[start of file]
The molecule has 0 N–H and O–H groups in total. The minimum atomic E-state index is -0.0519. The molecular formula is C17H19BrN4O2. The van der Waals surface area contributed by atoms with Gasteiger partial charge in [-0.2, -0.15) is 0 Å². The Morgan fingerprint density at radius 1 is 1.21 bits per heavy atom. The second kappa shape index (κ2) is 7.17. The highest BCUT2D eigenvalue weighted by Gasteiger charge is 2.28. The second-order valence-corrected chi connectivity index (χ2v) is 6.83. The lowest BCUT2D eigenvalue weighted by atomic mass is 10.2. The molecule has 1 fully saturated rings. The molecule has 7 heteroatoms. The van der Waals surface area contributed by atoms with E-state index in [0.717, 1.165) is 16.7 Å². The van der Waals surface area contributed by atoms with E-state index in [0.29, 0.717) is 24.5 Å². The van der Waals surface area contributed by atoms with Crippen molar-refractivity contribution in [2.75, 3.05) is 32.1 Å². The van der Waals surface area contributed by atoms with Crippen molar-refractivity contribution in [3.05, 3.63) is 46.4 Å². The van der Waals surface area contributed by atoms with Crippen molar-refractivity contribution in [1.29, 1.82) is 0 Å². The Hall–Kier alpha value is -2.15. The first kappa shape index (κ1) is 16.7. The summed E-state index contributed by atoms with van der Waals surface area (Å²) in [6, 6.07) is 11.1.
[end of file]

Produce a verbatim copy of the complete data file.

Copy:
The molecule has 0 N–H and O–H groups in total. The minimum atomic E-state index is -0.0519. The molecular formula is C17H19BrN4O2. The van der Waals surface area contributed by atoms with Gasteiger partial charge in [-0.2, -0.15) is 0 Å². The Morgan fingerprint density at radius 1 is 1.21 bits per heavy atom. The second kappa shape index (κ2) is 7.17. The highest BCUT2D eigenvalue weighted by Gasteiger charge is 2.28. The second-order valence-corrected chi connectivity index (χ2v) is 6.83. The lowest BCUT2D eigenvalue weighted by atomic mass is 10.2. The molecule has 1 fully saturated rings. The molecule has 7 heteroatoms. The van der Waals surface area contributed by atoms with E-state index in [0.717, 1.165) is 16.7 Å². The van der Waals surface area contributed by atoms with E-state index in [0.29, 0.717) is 24.5 Å². The van der Waals surface area contributed by atoms with Crippen molar-refractivity contribution in [2.75, 3.05) is 32.1 Å². The van der Waals surface area contributed by atoms with Crippen molar-refractivity contribution in [3.05, 3.63) is 46.4 Å². The van der Waals surface area contributed by atoms with Crippen molar-refractivity contribution in [1.29, 1.82) is 0 Å². The Hall–Kier alpha value is -2.15. The first kappa shape index (κ1) is 16.7. The summed E-state index contributed by atoms with van der Waals surface area (Å²) in [6, 6.07) is 11.1.